Nothing could be further from the truth. Our collective experience reflects a disdain for the NIH (Not Invented Here) approach to research. We recognize that most discoveries are the result of small groups taking completely novel approaches and sharing their findings. The late Nobel laureate Joshua Lederberg noted that inter-disciplinary effort and other innovations are discouraged and hard to sustain because in the US, support for science is too much tied to specific, pre-approved projects. Instead, we are going to identify the most creative people and give them the freedom to make their own affiliations, eliminating the need to reapply for federal grants and distancing ourselves from the existing system that rewards consensus and punishes entrepreneurship.
All of us have ventured, failed and succeeded by seeking to answer scientific questions based in real world experience and offering solutions. We all took paths that were ridiculed and rejected by established scientific institutions. Craig sailed around the world in a boat considered too frail to make the journey. Bob and Peter have raced rocket-powered airplanes to show that space travel could be available to millions of people in the future.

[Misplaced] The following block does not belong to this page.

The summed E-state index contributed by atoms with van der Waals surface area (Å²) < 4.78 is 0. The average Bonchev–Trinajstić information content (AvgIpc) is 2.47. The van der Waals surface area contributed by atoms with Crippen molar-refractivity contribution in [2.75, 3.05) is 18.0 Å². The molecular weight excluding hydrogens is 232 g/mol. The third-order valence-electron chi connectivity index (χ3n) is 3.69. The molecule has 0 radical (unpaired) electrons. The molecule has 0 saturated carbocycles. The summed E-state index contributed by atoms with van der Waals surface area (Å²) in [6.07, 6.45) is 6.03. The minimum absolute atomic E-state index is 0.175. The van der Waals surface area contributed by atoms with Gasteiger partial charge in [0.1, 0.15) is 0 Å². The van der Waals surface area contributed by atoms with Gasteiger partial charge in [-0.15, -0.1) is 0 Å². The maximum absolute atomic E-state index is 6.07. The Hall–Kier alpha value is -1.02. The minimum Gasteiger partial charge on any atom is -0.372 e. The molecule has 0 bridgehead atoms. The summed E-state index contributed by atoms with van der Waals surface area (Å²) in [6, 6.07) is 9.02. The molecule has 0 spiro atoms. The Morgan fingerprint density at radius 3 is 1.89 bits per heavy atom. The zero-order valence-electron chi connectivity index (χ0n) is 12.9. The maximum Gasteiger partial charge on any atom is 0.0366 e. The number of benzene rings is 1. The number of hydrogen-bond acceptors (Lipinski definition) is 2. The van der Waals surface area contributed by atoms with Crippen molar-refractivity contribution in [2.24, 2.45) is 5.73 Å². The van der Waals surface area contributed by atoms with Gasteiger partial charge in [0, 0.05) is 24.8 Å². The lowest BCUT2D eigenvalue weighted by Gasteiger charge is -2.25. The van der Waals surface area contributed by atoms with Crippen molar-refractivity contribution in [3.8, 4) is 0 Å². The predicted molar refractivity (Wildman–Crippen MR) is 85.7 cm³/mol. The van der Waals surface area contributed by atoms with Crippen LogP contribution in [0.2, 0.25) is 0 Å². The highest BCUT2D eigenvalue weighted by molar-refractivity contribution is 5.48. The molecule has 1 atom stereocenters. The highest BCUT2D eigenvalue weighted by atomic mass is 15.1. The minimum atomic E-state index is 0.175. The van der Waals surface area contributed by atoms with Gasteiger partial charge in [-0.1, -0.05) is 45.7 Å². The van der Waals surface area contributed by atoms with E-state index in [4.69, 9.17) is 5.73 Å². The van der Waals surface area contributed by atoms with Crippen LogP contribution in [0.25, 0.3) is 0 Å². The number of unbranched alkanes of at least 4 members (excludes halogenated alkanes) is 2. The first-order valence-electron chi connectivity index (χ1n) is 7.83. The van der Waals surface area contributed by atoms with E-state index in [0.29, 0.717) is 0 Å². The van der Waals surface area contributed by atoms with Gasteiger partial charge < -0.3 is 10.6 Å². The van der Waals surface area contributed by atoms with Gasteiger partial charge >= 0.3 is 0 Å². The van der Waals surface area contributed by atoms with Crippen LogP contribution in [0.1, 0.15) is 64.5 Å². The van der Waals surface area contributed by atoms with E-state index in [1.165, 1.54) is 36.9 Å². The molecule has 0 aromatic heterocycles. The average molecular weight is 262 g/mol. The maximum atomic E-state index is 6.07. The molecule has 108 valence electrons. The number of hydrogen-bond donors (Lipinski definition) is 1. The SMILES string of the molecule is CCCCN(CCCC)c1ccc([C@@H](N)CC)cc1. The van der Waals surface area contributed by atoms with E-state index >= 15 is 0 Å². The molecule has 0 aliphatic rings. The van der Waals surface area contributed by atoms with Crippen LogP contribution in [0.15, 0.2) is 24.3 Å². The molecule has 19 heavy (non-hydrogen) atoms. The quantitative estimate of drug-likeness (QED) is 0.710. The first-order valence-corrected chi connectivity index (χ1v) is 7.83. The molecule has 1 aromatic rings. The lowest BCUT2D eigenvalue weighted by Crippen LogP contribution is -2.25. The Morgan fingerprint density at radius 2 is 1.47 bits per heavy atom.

We are interested in innovations that benefit the many. Sir Harold Evans has observed that innovators are ultimately “creative democratizers” who make it “possible for the whole population to enjoy goods and services previously available only to the elite.” And to this end, our venture seeks to make healthy aging scalable. To solve a problem anywhere, it must and can be solved everywhere.
We embark on this voyage with both a sense of optimism and obligation. To stand, as our fathers’ generation did 70 years ago, in the face of a seemingly invincible enemy, and persevere in hopes of once again changing the world. In the words of Franklin D. Roosevelt: “New frontiers of the mind are before us, and if they are pioneered with the same vision, boldness, and drive with which we have waged this war we can create a fuller and more fruitful employment and a fuller and more fruitful life.” We believe that we are just at the beginning of our ability to use technology to improve wellbeing, protect the planet and promote exploration. We welcome everyone to join us in this exciting endeavor.